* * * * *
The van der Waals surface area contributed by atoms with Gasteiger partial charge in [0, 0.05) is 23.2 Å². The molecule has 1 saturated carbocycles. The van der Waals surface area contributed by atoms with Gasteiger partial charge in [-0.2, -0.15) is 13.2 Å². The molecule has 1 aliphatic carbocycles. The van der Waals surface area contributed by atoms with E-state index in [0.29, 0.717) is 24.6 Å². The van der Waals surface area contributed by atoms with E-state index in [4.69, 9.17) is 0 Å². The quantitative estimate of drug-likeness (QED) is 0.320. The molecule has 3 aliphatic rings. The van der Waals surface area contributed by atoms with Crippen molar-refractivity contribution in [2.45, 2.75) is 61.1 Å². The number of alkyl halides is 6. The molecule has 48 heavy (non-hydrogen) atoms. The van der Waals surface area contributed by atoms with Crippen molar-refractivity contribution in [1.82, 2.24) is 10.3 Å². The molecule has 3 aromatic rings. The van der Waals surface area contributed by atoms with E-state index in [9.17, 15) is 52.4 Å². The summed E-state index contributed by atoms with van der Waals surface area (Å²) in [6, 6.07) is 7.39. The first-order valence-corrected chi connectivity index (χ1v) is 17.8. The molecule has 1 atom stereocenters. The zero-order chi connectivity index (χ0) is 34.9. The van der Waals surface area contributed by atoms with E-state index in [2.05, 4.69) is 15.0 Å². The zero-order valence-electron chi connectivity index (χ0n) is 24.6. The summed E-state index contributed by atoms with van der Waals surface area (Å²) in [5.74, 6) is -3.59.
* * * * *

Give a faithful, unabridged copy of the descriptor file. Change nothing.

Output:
The van der Waals surface area contributed by atoms with Gasteiger partial charge in [0, 0.05) is 23.2 Å². The molecule has 1 saturated carbocycles. The van der Waals surface area contributed by atoms with Gasteiger partial charge in [-0.2, -0.15) is 13.2 Å². The molecule has 1 aliphatic carbocycles. The van der Waals surface area contributed by atoms with E-state index in [0.29, 0.717) is 24.6 Å². The van der Waals surface area contributed by atoms with E-state index in [4.69, 9.17) is 0 Å². The quantitative estimate of drug-likeness (QED) is 0.320. The molecule has 3 aliphatic rings. The van der Waals surface area contributed by atoms with Crippen molar-refractivity contribution in [2.45, 2.75) is 61.1 Å². The number of alkyl halides is 6. The molecule has 48 heavy (non-hydrogen) atoms. The van der Waals surface area contributed by atoms with Crippen molar-refractivity contribution in [1.82, 2.24) is 10.3 Å². The molecule has 3 aromatic rings. The van der Waals surface area contributed by atoms with E-state index in [9.17, 15) is 52.4 Å². The summed E-state index contributed by atoms with van der Waals surface area (Å²) in [6, 6.07) is 7.39. The first-order valence-corrected chi connectivity index (χ1v) is 17.8. The molecule has 1 atom stereocenters. The zero-order chi connectivity index (χ0) is 34.9. The van der Waals surface area contributed by atoms with E-state index in [2.05, 4.69) is 15.0 Å². The zero-order valence-electron chi connectivity index (χ0n) is 24.6. The summed E-state index contributed by atoms with van der Waals surface area (Å²) in [5.74, 6) is -3.59.